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Three minutes. Eleven of Canada's best minds. The power of the spoken word

That's the formula for Canada's Three Minute Thesis Competition. It is a friendly but intense contest where graduate students present the complexities of their research in an engaging and accessible way before a live audience. In 2017, 42 of Canada’s graduate schools used the competition to refine the communication skills of students. Workshops, writing seminars, and practice sessions with mentors are part of the 3MT experience and contribute to the confidence and skillset of participants.

Students, future employers and the Canadian community all benefit from graduate students who communicate clearly and effectively. It is important that Canada and the world knows about the important work these students do. They are an important asset to this country. That’s why CAGS is proud to sponsor this project.

Getting to the national level requires winning at the regional events. In 2017, the University of Waterloo, University of Saskatchewan and University of New Brunswick hosted regional events. Videos from those events went live on the CAGS website for two weeks of public voting for the People’s Choice Winner. A national judges’ panel: Rob Baker (Tragically Hip), Nicola Luksic and Tom Howell (CBC Radio), and Ian Baines (engineer/entrepreneur) chose the top presentation.

CAGS sponsors the first place prize which includes $1,500 and an all-expenses paid trip to the CAGS annual conference. In 2017, the $1,000 second place prize was sponsored by Caisse Desjardins. And the People’s Choice award was sponsored by MITACS and included a $500 cheque. “It is so much more than a competition – it is a skill-building program that helps profile the ingenuity, academic rigour and passion of Canada’s graduate students Canada-wide 3MT project,” says Sally Rutherford, CAGS executive director.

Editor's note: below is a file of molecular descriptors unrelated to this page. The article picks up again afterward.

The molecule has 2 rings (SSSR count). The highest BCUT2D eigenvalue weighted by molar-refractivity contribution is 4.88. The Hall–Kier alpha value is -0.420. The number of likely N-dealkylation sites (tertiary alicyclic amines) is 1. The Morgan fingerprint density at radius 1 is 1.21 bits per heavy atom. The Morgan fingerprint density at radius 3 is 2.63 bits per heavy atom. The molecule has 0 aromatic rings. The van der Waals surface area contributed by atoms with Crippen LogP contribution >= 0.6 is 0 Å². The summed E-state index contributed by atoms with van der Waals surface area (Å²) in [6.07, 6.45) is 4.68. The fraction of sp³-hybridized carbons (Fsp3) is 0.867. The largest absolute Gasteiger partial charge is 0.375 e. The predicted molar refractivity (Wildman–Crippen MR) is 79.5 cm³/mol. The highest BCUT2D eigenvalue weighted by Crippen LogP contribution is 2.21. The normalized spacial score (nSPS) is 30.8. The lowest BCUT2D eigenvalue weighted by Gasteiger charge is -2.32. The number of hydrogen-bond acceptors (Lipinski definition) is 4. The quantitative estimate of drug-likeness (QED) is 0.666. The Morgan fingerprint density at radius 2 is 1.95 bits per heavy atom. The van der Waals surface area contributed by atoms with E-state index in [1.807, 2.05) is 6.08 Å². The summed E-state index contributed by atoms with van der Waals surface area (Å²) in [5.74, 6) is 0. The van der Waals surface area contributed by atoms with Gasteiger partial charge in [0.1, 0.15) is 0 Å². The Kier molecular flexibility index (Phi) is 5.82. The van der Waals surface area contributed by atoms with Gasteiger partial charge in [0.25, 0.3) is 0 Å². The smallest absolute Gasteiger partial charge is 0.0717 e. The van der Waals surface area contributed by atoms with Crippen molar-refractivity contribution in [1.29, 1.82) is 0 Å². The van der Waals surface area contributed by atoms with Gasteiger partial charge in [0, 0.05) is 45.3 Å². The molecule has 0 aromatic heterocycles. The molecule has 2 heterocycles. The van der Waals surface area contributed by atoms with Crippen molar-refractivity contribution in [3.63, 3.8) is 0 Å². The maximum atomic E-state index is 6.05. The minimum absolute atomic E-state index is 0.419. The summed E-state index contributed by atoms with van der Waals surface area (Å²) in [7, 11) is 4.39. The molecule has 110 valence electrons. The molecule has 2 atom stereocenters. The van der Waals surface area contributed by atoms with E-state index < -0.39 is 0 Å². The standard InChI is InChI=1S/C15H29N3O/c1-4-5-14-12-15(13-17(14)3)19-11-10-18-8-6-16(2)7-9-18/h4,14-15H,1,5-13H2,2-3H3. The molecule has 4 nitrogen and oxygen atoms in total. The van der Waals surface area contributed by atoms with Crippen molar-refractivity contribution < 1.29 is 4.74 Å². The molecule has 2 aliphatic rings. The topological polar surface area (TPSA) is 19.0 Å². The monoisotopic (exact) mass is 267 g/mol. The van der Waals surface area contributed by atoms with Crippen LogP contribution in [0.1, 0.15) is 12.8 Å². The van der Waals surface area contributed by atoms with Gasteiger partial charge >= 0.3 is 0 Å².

Organizers agree.

“We were so energized by the sense of community that emerged among the competitors, and by the support and encouragement the competitors received from coordinators across all institutions,” says Angela Rooke, Manager, Professional Skills and Postdoctoral Affairs at the University of Waterloo. “They all deserve immense credit for making this competition such a positive experience.”

We encourage you to take part in this amazing initiative in 2018.

Contact us for more details

And for francophone students who want to compete, we encourage you to contact our sister organization ACFAS for information about ma-these-en-180-secondes. CAGS collaborates on this event each year as it profiles the best in graduate research and communication.

Watch 2017 3MT Videos


Canada’s 3MT: From Coast to Coast

Local competitions are the backbone of Canada’s 3MT

Canada’s 3MT competitions at individual schools are more than just contests. Participating grad schools hold workshops, organize individual coaching and practice sessions.
more info . . .


Canada’s Three Minute Thesis (3MT) Winners: Clarity, Savvy and Making a Difference

Ottawa - A PhD candidate working on the development of a pharmaceutical treatment as an option to delicate surgery is Canada’s Three Minute Thesis champion. Gah-Jone Won is a doctoral student at the University of Waterloo’s School of Optometry and Vision Science and the Department of Biology. His work focuses on the crystalline lens, a structure within the eye that changes shape in order to focus on nearby objects.

»»» more info


A Message from 2015 National Champion – Elizabeth Watt.

“Canada’s 3MT is just one example of excellent professional development opportunities offered to today’s graduate students. The idea that researchers need to present their ideas and results to the public is gaining traction. The speeches that I had the opportunity to hear at every level of the competition covered a vast range of topics.”
more info . . .


Advice from a former Canada 3MT winner

What will it take to win the 2015 Canada’s 3Minute thesis competition?
more info . . .

The Three Minute Thesis (3MT®) is an academic research communication competition developed by The University of Queensland (UQ), Australia.


3MT How-To Video